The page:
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  • Writer's picturethe M & the E

ME Racing Report – NASA NE NJMP Lightning March 18-19

It was freezing at New Jersey Motorsports Park where we opened the 2023 season!

I've never seen so many people crammed into the registration office before. I don't think the NASA NE admin crew liked having that much company, but oof, it was the only warm place besides sitting in a car.

Lightning is the shorter of the two race courses at NJMP. It is easy to learn, and difficult to master. The facility is way south in Jersey near the pine barrens, just a few miles north of the Delaware Bay so the area is flat as a pancake. That doesn't mean that the track is flat. Although it doesn't have a lot of natural elevation change there are four blind spots created by the hills the track rolls over.

Despite the weather the weekend went really well. I had 34 different DE1 (novice) students, about half of whom were with us for both Saturday and Sunday. By the end of the weekend we had three drivers get approved to move up to DE2 where they will be able to drive solo. Since it was a competition school weekend DE1 class took place in the main building's garage. One of my favorite things to do in the second debrief session is go around the room making the students tell us about a section of track. It's a sneaky way to get everyone visualizing the circuit together so they learn we faster.

Turn one is a blind right, turn five is also a blind right. After turn seven you can't see where the track goes before it leads to the banked last 180+ degree bowl turn. When you come out of the bowl onto the main straight you go to the right edge of the track and then cross to the left edge of the track (turn 11 on the map below) while driving over the same hill that you went over going into the bowl. (That would be turns 8, 9 and 10 on the map below.) You can't see the straight until you crest the hill right at turn 11. This is the most dangerous part of the track. With all the back and forth from one side to the other, with everyone burying the throttle and the speed differentials of the various cars in DE1 we work on getting students to not give a point-by or take a point-by until they crest the hill at turn 11 and can see the track is clear on the straight. I ask if anyone would be comfortable with someone passing them on a the street over a blind crest and so far the answer has been no - for good reason. It's dangerous.

This two-dimensional map doesn't really do the terrain justice, but at least you can see which way it goes.

We will be visiting Lightning again in June, and for our last event of the year in November. I love teaching at Lightning because it's scary not to be able to see where you are going as fast as you can.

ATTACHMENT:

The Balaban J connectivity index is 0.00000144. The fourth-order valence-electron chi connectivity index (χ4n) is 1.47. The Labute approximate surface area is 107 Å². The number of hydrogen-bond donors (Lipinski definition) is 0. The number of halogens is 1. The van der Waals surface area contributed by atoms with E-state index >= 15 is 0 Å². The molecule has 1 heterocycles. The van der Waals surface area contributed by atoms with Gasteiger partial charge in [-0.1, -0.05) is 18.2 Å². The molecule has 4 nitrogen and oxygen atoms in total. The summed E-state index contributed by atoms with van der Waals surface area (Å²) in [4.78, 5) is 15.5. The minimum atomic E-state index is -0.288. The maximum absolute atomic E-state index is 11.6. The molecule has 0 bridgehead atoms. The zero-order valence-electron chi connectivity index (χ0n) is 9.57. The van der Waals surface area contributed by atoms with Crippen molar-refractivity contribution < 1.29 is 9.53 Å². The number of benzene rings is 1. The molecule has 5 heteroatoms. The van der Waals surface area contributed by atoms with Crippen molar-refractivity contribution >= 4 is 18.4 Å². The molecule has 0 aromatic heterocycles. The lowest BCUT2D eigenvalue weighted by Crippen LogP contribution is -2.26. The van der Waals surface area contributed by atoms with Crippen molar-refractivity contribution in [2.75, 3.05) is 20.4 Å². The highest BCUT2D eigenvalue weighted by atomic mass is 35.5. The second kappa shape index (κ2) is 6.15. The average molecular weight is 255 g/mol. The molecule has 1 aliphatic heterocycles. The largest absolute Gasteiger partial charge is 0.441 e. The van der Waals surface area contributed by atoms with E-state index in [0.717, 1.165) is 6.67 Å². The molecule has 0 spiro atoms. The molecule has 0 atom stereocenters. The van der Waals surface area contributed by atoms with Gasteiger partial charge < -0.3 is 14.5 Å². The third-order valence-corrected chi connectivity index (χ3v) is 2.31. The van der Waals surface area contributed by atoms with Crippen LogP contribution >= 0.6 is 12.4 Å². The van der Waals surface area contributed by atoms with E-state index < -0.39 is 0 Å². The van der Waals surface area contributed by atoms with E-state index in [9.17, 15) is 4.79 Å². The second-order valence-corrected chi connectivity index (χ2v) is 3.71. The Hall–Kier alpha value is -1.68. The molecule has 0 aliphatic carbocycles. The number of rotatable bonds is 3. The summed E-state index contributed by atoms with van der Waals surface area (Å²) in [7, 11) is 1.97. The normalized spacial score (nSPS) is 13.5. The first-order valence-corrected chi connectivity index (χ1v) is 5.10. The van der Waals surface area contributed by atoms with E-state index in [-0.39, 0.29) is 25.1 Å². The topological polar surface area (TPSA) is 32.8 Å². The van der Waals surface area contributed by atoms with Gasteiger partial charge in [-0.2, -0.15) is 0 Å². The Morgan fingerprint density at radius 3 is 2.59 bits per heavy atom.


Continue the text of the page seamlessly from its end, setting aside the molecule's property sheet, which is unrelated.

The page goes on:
Ripping across turn 5 is a joy. The car crests the hill while you're aiming at the apex. When you go over the hill through the turn the track falls away so it feels like you're on the edge of a set of skis. When the car hits the bottom of the hill there's not a ton of compression (compared to what you feel on the last turn at Lime Rock where you drop straight down like a stone and turn as soon as you feel your suspension squish) until you run to the curbing at the left edge of the track and even then it's loaded on the left side not all four wheels (like at Lime Rock.) However having the left side bearing the load allows you to gradually add throttle while coming back across the track to the curbing in the right side of the track in turn 6. Please (!) keep the gas pedal on the floor and let your car track left - how far depends on how much speed you are carrying. If you are at 100mph or less you might as well stay right along the edge of the track to make the distance you're traveling as short as possible, but if you are hitting 120 or more then track out because its faster to go further and carry speed than give speed up to travel a shorter distance. It's not visible on this track map, but there is curbing on the left side of the track before the bridge because if you are fast enough you will get all the way over there in the transition from turn 6 to turn 7. Coming over left in this area means that you will enter turn 7 at an angle that makes the turn more than 90 degrees. This is just fine because it allows you to use threshold braking and more trail braking as you transition the car from straight line braking to turning left creating more pressure and traction on the right side of the car which is a good thing for turning left and makes it a little easier to get back to full power as you exit turn 7. As soon at you've tracked right, or as you are tracking right to the exit curbing it's back to full throttle. For road cars the shift sequence would be third gear through turn 5 up to 5th gear through turn 6 and either up to 5th gear if you're flat out or staying in 4th. Either way you have to get down to 3rd gear for turn 7. The shift point for just about everyone is cresting the hill after turn 7 where the flag station is on the left side of the track.